From Feasting to Fasting to Feasting

January 11th, 2014

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Luke 5:27-39

In Jesus’ day fasting in Judaism was a sign of waiting; of mourning that the long anticipated kingdom of God had not yet come. It was a sign of repentance in preparation for its coming. The Jews were offended that Jesus and His followers did not participate but spent their time feasting and celebrating.

What they did not understand was that in Jesus the kingdom had already begun and there was no longer a need to fast for its coming. The appropriate behavior was to have a party. Jesus compared it to a wedding feast, a typical Jewish image for the new age. As N. T. Wright put it, “the last thing you do at a wedding is abstain from food and drink.”* But what about the fasting (mourning) when the bridegroom is taken? It will last for three days and three nights and then the celebration resumes with greater enthusiasm. Feasting becomes the order of the day: on the lake shore a breakfast of broiled fish, on the road to Emmaus broken bread and the regular feast of the Eucharist celebrating the establishment of the kingdom and anticipating its consummation in the Marriage Supper of the Lamb.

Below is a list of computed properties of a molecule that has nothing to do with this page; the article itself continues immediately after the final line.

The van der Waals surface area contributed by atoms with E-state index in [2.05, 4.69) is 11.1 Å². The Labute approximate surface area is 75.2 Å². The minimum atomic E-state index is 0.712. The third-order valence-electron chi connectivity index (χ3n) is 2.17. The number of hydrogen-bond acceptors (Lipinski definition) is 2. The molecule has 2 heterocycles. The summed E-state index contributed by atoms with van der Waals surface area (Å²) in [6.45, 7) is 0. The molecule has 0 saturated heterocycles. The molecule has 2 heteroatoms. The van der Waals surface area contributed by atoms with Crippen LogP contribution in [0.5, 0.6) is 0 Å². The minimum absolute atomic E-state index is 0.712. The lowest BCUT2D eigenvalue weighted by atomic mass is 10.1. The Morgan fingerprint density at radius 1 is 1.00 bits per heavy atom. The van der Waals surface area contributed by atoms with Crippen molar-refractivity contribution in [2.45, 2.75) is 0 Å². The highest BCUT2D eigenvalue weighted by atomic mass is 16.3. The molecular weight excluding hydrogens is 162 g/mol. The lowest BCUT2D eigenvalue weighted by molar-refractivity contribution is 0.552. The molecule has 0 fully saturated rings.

*N.T. Wright, Luke for Everyone (Louisville, KY: John Knox, 2004), 65.

Author: H. Ray Dunning


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